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Will New Mountain Dew Breakfast Drink Kickstart Your Mornings?


Yesterday PepsiCo revealed that a new breakfast drink, Kickstart, will hit store shelves on February 25. A carbonated fruit juice beverage born from the Mountain Dew family, the idea is to help consumers solve a morning coffee vs. juice conundrum.

Just to recap: According to the Centers for Disease Control and Prevention, 36 percent of adults in the U.S. are obese while 33 percent of adults have prediabetes. Here in New York City, the sale of sugary drinks in containers larger than 16 ounces is set to be banned in March, and it sounds like this new beverage would simply encourage consumers to have another soda earlier in the day.

Given the above statistics, it’s not surprising that the free preview samples are out of stock, so I had to call customer service to find out what is, exactly, in this lively libation. (Note that information for the final product may be slightly different and vary by flavor.)

Nutrition score per serving (16-ounce can): 80 calories, 0g fat, 20g carbs, 19g sugars, 0g protein, 170mg sodium

Here’s a more nutritious fact: An 8-ounce cup of orange juice has about the same amount of sugars and carbohydrates, but its sugar content, vibrant hue, vitamins, and electrolytes are inherent to the fruit—not added—and the typical ingredient list should contain one thing: 100-percent pure natural orange juice. For the best calorie bargain, go for a whole orange at breakfast—for just 70 calories, you’ll get 3 grams of filling fiber, which will help keep you satisfied and hydrated, and provide a steady source of morning energy, in season now.

RELATED: Different morning routines call for different morning meals. Find the best breakfast for you, whether you work out in the morning, are trying to lose weight, or aren’t hungry (but know you should eat something).

Ingredients: When the customer service rep had trouble pronouncing them, I knew it was going to be a long list. In the interest of the company, I will not divulge the complete can contents (nearly 20 items long), but I will say that they are not fresh off the tree or vine—without further processing. For each variety, the 5 percent juice is comprised of white grape juice concentrate or concentrated orange juice, which comes after high-fructose corn syrup. I don’t know about you, but I’d prefer 100 percent juice and 0 percent HFCS.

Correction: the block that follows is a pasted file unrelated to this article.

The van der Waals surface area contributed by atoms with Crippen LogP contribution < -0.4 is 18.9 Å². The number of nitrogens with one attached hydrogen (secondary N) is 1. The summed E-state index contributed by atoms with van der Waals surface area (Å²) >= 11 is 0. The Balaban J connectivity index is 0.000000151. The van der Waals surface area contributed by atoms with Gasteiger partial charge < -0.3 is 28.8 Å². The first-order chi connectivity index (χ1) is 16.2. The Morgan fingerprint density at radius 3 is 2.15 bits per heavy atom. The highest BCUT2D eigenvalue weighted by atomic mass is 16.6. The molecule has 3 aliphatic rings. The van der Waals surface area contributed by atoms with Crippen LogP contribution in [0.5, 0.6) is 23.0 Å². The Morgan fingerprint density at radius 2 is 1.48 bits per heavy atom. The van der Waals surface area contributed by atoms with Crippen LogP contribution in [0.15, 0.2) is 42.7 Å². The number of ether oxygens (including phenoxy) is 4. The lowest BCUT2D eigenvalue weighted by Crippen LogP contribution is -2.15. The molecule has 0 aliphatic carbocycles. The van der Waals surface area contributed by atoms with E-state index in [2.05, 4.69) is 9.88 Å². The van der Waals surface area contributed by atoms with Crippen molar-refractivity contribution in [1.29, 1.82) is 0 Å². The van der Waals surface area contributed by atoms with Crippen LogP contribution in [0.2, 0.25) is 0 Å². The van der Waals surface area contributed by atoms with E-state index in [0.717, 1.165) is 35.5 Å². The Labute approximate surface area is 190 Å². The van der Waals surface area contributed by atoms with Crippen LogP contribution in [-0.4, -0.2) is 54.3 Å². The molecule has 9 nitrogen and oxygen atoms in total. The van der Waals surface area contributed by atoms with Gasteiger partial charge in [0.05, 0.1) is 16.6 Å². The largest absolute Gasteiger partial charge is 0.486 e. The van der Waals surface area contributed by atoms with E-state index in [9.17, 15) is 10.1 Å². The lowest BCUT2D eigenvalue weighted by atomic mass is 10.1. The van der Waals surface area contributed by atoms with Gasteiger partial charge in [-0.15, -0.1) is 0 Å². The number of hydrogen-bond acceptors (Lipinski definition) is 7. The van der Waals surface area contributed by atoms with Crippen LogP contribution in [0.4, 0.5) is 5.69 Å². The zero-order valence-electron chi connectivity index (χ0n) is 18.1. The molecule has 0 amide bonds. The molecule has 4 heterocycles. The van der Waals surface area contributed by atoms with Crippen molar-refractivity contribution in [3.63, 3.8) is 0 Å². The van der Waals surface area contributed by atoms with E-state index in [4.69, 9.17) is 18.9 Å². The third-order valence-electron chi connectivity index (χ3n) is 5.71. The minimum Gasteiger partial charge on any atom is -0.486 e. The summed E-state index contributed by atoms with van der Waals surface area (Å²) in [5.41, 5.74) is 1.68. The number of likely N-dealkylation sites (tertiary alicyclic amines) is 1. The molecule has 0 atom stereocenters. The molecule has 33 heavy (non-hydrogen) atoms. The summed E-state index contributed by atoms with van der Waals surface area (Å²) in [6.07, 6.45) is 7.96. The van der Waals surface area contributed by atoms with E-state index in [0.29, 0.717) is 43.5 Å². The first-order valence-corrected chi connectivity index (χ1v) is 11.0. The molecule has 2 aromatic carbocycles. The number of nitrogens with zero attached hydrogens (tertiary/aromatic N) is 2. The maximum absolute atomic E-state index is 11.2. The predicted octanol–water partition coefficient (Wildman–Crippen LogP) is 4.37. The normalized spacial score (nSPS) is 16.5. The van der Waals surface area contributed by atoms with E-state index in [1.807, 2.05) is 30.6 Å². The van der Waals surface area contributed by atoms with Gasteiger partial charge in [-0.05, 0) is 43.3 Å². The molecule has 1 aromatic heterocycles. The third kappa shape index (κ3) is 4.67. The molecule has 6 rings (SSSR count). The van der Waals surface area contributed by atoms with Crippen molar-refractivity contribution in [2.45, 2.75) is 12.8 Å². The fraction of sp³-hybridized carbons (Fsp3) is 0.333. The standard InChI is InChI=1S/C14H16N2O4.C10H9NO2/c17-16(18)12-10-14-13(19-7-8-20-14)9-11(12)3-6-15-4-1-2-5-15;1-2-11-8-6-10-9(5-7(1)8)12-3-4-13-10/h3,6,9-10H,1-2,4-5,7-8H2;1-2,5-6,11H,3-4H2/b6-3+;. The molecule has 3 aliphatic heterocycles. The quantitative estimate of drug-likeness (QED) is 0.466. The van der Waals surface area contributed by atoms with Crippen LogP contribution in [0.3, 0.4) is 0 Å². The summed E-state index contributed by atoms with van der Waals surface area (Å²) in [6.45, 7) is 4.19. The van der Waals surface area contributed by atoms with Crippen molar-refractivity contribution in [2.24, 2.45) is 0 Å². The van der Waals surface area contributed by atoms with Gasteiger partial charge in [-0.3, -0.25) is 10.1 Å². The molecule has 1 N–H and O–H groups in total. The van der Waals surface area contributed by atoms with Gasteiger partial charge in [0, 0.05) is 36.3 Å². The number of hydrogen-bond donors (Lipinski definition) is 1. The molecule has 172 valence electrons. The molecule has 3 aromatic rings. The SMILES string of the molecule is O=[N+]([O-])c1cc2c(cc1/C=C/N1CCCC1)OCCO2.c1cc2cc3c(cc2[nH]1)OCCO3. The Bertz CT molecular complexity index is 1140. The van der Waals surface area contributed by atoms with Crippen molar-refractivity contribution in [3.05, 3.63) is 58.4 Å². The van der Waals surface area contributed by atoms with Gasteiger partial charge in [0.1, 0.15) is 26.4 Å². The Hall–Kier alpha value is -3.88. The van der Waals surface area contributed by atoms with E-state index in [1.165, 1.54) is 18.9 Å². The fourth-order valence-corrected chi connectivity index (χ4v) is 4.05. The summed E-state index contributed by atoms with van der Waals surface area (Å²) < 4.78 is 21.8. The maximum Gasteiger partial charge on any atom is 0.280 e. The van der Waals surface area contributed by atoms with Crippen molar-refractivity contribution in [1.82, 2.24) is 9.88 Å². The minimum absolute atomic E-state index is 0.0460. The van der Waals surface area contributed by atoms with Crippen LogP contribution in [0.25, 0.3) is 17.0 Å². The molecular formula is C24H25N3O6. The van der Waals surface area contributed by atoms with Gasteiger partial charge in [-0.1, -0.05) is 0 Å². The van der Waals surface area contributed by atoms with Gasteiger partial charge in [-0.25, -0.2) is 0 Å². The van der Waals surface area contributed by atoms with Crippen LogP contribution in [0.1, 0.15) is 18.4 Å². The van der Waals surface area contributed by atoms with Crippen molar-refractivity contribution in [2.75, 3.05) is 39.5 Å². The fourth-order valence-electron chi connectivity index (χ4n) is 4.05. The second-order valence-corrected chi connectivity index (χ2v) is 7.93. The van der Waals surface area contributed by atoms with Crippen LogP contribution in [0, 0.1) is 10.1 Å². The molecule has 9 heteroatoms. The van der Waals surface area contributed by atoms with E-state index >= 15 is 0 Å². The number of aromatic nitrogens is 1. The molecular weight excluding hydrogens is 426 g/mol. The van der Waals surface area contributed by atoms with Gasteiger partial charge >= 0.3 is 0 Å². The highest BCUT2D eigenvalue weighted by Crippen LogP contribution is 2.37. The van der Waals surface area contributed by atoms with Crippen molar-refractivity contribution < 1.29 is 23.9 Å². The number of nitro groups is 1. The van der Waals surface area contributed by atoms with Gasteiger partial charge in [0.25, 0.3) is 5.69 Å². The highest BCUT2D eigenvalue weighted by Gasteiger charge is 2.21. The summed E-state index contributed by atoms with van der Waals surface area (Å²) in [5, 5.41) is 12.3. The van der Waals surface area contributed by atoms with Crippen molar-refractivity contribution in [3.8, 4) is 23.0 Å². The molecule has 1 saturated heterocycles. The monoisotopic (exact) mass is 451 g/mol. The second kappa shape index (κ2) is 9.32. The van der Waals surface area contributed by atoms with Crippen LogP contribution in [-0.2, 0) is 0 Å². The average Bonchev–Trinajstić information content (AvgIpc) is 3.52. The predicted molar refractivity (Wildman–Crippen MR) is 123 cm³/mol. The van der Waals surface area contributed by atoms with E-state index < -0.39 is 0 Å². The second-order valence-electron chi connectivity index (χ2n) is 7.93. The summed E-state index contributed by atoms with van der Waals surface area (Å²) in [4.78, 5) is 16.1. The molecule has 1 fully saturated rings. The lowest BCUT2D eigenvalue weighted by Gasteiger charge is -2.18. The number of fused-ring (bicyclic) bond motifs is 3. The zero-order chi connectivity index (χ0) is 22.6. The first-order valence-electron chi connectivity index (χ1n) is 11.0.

Artificial sweeteners: This buzz-worthy beverage contains at least two sugar substitutes in addition to high-fructose corn syrup. While the research consensus on whether or not artificial sweeteners contribute to weight gain is still up for debate, some studies suggest they may actually lead to more cravings and desensitize sensors in the brain that gauge energy consumption. Regardless, artificial sweeteners and sugar alcohols found in sugar-free candy and soft drinks have been linked to abdominal discomfort and bloating.

Additives: Glycerol ester of rosin for breakfast, anyone? One thing Kickstart may include is an alternative to brominated vegetable oil (BVO), as we know Pepsi plans to remove that one from Gatorade. The FDA has recognized this stabilizer as safe for use in acidic (i.e. citrus) beverages, to allow fruit oils to mix with carbonated water or juice to form an emulsion. So what’s the root of the issue? Glycerol ester of (wood) rosin is made from pine trees.

RELATED: BVO isn’t the only scary thing lurking in common foods you buy. Learn about nine other toxic ingredients to avoid and what to eat instead.

And although I could not confirm what type or how much caffeine is included, other sources report it will contain 92 mg, which is comparable to a cup or two of coffee, depending on the brew. The soft drink will also contain added B vitamins for energy—likely the same ones you can get in a serving of whole-grain cereal—and due to caffeine’s diuretic effect, you may end up not absorbing any of those extra vitamins anyway.

Just as any java jolt should be part of a balanced breakfast, weight management should be a component of total-body health and wellness. Now that you have the facts, you decide which fuel is best to kickstart your engine.


Thérèse Bonanni, R.D., C.D.N., is a New York City-based clinical dietitian, nutrition counselor, freelance writer, and recipe developer and former editor for Prevention magazine. She created and developed recipes for The O2 Diet, Slim Calm Sexy Diet, and The New You and Improved Diet books, which have appeared on The Rachael Ray Show and Access Hollywood. Her work has appeared in Women's Health, Men's Health, and other national media outlets. Contact her @TBonanniRD.


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